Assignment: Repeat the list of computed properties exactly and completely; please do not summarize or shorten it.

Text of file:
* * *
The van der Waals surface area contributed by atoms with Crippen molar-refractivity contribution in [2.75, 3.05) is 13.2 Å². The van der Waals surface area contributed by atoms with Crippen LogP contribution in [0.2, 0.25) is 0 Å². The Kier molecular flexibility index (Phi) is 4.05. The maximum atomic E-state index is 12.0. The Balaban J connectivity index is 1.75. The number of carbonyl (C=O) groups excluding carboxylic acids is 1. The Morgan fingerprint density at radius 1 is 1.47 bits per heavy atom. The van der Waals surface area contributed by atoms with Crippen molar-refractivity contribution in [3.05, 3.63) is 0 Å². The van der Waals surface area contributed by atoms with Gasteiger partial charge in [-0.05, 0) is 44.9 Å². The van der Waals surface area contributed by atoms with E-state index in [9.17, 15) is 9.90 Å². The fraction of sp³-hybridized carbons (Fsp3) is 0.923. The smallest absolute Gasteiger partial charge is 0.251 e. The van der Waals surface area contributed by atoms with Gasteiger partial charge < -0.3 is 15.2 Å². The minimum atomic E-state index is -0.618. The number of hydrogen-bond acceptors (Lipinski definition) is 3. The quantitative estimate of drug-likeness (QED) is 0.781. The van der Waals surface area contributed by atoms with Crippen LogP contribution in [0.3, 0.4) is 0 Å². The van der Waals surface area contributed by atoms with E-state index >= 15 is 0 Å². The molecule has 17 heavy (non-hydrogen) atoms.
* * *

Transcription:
The van der Waals surface area contributed by atoms with Crippen molar-refractivity contribution in [2.75, 3.05) is 13.2 Å². The van der Waals surface area contributed by atoms with Crippen LogP contribution in [0.2, 0.25) is 0 Å². The Kier molecular flexibility index (Phi) is 4.05. The maximum atomic E-state index is 12.0. The Balaban J connectivity index is 1.75. The number of carbonyl (C=O) groups excluding carboxylic acids is 1. The Morgan fingerprint density at radius 1 is 1.47 bits per heavy atom. The van der Waals surface area contributed by atoms with Crippen molar-refractivity contribution in [3.05, 3.63) is 0 Å². The van der Waals surface area contributed by atoms with Gasteiger partial charge in [-0.05, 0) is 44.9 Å². The van der Waals surface area contributed by atoms with E-state index in [9.17, 15) is 9.90 Å². The fraction of sp³-hybridized carbons (Fsp3) is 0.923. The smallest absolute Gasteiger partial charge is 0.251 e. The van der Waals surface area contributed by atoms with Gasteiger partial charge < -0.3 is 15.2 Å². The minimum atomic E-state index is -0.618. The number of hydrogen-bond acceptors (Lipinski definition) is 3. The quantitative estimate of drug-likeness (QED) is 0.781. The van der Waals surface area contributed by atoms with Crippen LogP contribution in [0.3, 0.4) is 0 Å². The van der Waals surface area contributed by atoms with E-state index >= 15 is 0 Å². The molecule has 17 heavy (non-hydrogen) atoms.